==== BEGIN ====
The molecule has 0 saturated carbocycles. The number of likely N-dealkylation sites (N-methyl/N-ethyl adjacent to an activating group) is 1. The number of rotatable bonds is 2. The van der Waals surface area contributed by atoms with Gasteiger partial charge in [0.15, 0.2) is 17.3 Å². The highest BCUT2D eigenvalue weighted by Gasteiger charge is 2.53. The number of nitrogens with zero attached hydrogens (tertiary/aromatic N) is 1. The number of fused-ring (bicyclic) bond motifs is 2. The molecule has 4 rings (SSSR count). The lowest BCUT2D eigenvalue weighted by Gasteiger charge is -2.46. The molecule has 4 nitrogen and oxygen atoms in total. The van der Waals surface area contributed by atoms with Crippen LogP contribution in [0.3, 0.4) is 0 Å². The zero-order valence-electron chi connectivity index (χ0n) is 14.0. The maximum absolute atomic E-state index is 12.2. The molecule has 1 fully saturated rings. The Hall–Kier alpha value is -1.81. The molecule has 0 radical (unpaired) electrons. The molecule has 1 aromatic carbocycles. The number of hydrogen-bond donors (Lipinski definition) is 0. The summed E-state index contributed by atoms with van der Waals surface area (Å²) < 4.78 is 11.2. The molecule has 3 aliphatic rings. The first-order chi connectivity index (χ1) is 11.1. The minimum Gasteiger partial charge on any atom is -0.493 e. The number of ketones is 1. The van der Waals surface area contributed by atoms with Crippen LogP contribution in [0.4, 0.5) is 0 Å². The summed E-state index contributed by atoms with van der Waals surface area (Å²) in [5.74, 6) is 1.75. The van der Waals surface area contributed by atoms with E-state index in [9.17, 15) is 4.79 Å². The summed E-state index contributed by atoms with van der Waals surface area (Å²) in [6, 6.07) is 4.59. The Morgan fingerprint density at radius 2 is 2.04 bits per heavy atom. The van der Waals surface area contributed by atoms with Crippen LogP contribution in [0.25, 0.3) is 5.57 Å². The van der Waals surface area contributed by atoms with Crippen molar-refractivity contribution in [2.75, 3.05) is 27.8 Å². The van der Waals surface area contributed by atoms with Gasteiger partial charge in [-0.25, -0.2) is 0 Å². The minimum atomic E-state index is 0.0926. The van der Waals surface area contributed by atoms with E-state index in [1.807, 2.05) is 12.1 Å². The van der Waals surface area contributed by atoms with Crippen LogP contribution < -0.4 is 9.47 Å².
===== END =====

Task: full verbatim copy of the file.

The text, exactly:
The molecule has 0 saturated carbocycles. The number of likely N-dealkylation sites (N-methyl/N-ethyl adjacent to an activating group) is 1. The number of rotatable bonds is 2. The van der Waals surface area contributed by atoms with Gasteiger partial charge in [0.15, 0.2) is 17.3 Å². The highest BCUT2D eigenvalue weighted by Gasteiger charge is 2.53. The number of nitrogens with zero attached hydrogens (tertiary/aromatic N) is 1. The number of fused-ring (bicyclic) bond motifs is 2. The molecule has 4 rings (SSSR count). The lowest BCUT2D eigenvalue weighted by Gasteiger charge is -2.46. The molecule has 4 nitrogen and oxygen atoms in total. The van der Waals surface area contributed by atoms with Crippen LogP contribution in [0.3, 0.4) is 0 Å². The zero-order valence-electron chi connectivity index (χ0n) is 14.0. The maximum absolute atomic E-state index is 12.2. The molecule has 1 fully saturated rings. The Hall–Kier alpha value is -1.81. The molecule has 0 radical (unpaired) electrons. The molecule has 1 aromatic carbocycles. The number of hydrogen-bond donors (Lipinski definition) is 0. The summed E-state index contributed by atoms with van der Waals surface area (Å²) < 4.78 is 11.2. The molecule has 3 aliphatic rings. The first-order chi connectivity index (χ1) is 11.1. The minimum Gasteiger partial charge on any atom is -0.493 e. The number of ketones is 1. The van der Waals surface area contributed by atoms with Crippen LogP contribution in [0.4, 0.5) is 0 Å². The summed E-state index contributed by atoms with van der Waals surface area (Å²) in [5.74, 6) is 1.75. The van der Waals surface area contributed by atoms with E-state index in [9.17, 15) is 4.79 Å². The summed E-state index contributed by atoms with van der Waals surface area (Å²) in [6, 6.07) is 4.59. The Morgan fingerprint density at radius 2 is 2.04 bits per heavy atom. The van der Waals surface area contributed by atoms with Crippen LogP contribution in [0.25, 0.3) is 5.57 Å². The van der Waals surface area contributed by atoms with Crippen molar-refractivity contribution in [2.75, 3.05) is 27.8 Å². The van der Waals surface area contributed by atoms with Gasteiger partial charge in [-0.25, -0.2) is 0 Å². The minimum atomic E-state index is 0.0926. The van der Waals surface area contributed by atoms with E-state index in [1.807, 2.05) is 12.1 Å². The van der Waals surface area contributed by atoms with Crippen LogP contribution < -0.4 is 9.47 Å².